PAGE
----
Condom use at last sexual intercourse, the primary outcome measure, was assessed via a separate item: “The last time you had sexual intercourse, did you or your partner use a condom?” Several sexual behavior items were examined as secondary outcomes, including number of lifetime partners, number of partners during the past 3 months, age at first sexual intercourse, and use of alcohol or drugs before last sexual intercourse. As is standard practice with YRBS analyses,16 we used dichotomous measures (yes or no) for 2 or more sexual partners during the past 3 months and 4 or more lifetime sexual partners. Age at first sexual intercourse was dichotomized to indicate participants who had sexual intercourse for the first time before age 13 years.
Descriptive statistics were conducted among female students reporting at least 1 sexual partner during the past 3 months and therefore considered to be currently sexually active (n = 2288). Because our purpose was to compare condom use among adolescents using LARC or moderately effective contraception, we further restricted regression analyses to sexually active female students who reported using LARC, oral contraceptives, or Depo-Provera, patch, or ring (n = 619). Similar to previous studies, we limited our analyses to female students because self-report of contraceptive use by females is considered more accurate than self-report by males.25,26 Descriptive statistics were used to compare contraceptive method use by demographic characteristics. Logistic regression analyses considered differences in condom use and other sexual behaviors between LARC and moderately effective methods, adjusting for self-reported grade and race/ethnicity (non-Hispanic black or African American [black], Hispanic or Latina [Hispanic], non-Hispanic white [white], and other). Separate regression models were used for each outcome. All models were run twice to compare LARC users vs 2 different reference groups: (1) oral contraceptives users and (2) Depo-Provera, patch, or ring users. For each comparison, the same model and analytic sample were used but the reference level was changed accordingly. All analyses used weighted data and were conducted with SAS-callable SUDAAN version 9.3 statistical software (RTI International) to account for the complex sampling design and to produce nationally representative estimates.
The majority of the sample (56.7%) was white and about one-third of the participants (33.6%) were in 12th grade. Among these sexually active female students, 29.8% used LARC or a moderately effective contraceptive method. Overall, 1.8% used LARC and 5.7% used Depo-Provera injection, patch, or ring (Table 1). Oral contraceptives were the most common highly or moderately effective method, with nearly one-quarter of sexually active female students (22.4%) using this method. Condom use was the primary method of pregnancy prevention for 40.8% of the sample, 11.8% used withdrawal or other method, 15.7% used no contraceptive method, and 1.9% were not sure. Significant differences in the type of contraceptive method used by race/ethnicity were identified. For instance, 30.7% of white sexually active female students used oral contraceptives, whereas only 7.3% of both their black and Hispanic counterparts used this method. In addition, not using a contraceptive method was most common among Hispanic (23.7%) and black (21.2%) sexually active female students. Whereas 18.6% of sexually active ninth-grade female students used LARC or a moderately effective method (oral contraceptives, or Depo-Provera, patch, or ring), 36.4% of sexually active 12th-grade female students used LARC or a moderately effective method.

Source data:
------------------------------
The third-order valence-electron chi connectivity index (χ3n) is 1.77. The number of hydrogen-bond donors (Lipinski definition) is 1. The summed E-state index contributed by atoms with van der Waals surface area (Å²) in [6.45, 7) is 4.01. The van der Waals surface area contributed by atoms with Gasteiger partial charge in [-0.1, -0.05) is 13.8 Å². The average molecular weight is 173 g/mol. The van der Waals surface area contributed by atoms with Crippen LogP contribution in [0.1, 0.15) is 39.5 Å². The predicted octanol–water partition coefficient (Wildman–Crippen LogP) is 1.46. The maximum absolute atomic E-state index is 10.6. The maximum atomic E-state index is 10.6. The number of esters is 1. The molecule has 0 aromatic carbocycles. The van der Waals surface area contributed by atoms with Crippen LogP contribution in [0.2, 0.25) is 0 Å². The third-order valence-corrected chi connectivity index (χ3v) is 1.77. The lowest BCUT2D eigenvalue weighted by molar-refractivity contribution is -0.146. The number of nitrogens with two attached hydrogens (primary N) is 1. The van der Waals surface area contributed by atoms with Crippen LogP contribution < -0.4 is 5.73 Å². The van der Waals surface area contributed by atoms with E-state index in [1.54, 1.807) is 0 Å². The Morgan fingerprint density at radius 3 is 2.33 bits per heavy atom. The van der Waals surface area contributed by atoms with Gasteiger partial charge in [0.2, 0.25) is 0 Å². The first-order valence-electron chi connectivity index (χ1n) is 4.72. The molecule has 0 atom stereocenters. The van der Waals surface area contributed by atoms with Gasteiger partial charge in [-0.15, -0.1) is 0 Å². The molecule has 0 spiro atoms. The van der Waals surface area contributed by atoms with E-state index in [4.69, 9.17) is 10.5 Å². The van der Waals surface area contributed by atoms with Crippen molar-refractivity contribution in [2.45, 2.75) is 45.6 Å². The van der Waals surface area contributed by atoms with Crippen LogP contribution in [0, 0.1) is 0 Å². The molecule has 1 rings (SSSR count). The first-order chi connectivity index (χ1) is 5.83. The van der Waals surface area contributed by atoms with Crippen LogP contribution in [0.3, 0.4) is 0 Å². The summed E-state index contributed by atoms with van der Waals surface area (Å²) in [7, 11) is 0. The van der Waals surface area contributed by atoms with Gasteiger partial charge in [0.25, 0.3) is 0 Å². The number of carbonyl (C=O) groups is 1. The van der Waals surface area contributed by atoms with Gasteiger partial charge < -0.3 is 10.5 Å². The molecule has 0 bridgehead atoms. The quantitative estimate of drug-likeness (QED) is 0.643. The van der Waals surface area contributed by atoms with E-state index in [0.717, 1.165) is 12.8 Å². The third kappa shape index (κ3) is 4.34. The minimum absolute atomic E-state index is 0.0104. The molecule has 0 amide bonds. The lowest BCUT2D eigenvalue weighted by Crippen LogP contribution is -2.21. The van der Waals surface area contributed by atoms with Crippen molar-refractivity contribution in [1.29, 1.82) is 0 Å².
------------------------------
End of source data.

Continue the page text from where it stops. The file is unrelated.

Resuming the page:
Bivariate comparisons of condom use by LARC or moderately effective contraceptive type showed that condom use was highest among oral contraceptive users (37.3%), followed by Depo-Provera, patch, or ring users (26.6%). Among LARC users, 16.4% reported using condoms, which was significantly less than condom use among oral contraceptive users (P = .001). In adjusted regression analyses (Table 2), LARC users were nearly 60% less likely to use condoms compared with oral contraceptive users (adjusted prevalence ratio [aPR], 0.42; 95% CI, 0.21-0.84). No significant differences in condom use were observed comparing LARC users with Depo-Provera, patch, or ring users (aPR, 0.57; 95% CI, 0.26-1.25).
Table 3 summarizes differences in prevalence of other sexual risk behaviors by contraceptive type. The LARC users were more than twice as likely to have 2 or more sexual partners in the past 3 months (aPR, 2.61; 95% CI, 1.75-3.90) and about twice as likely to have had 4 or more lifetime sexual partners (aPR, 1.87; 95% CI, 1.36-2.58) compared with oral contraceptive users. Similarly, when comparing LARC users with Depo-Provera, patch, or ring users, those using LARC were more likely to have 2 or more sexual partners in the past 3 months (aPR, 2.58; 95% CI, 1.17-5.67) and 4 or more lifetime sexual partners (aPR, 1.37; 95% CI, 1.01-1.85). There were no significant differences in age at sexual initiation or use of alcohol or drugs before last sexual intercourse between those using LARC and those using moderately effective methods.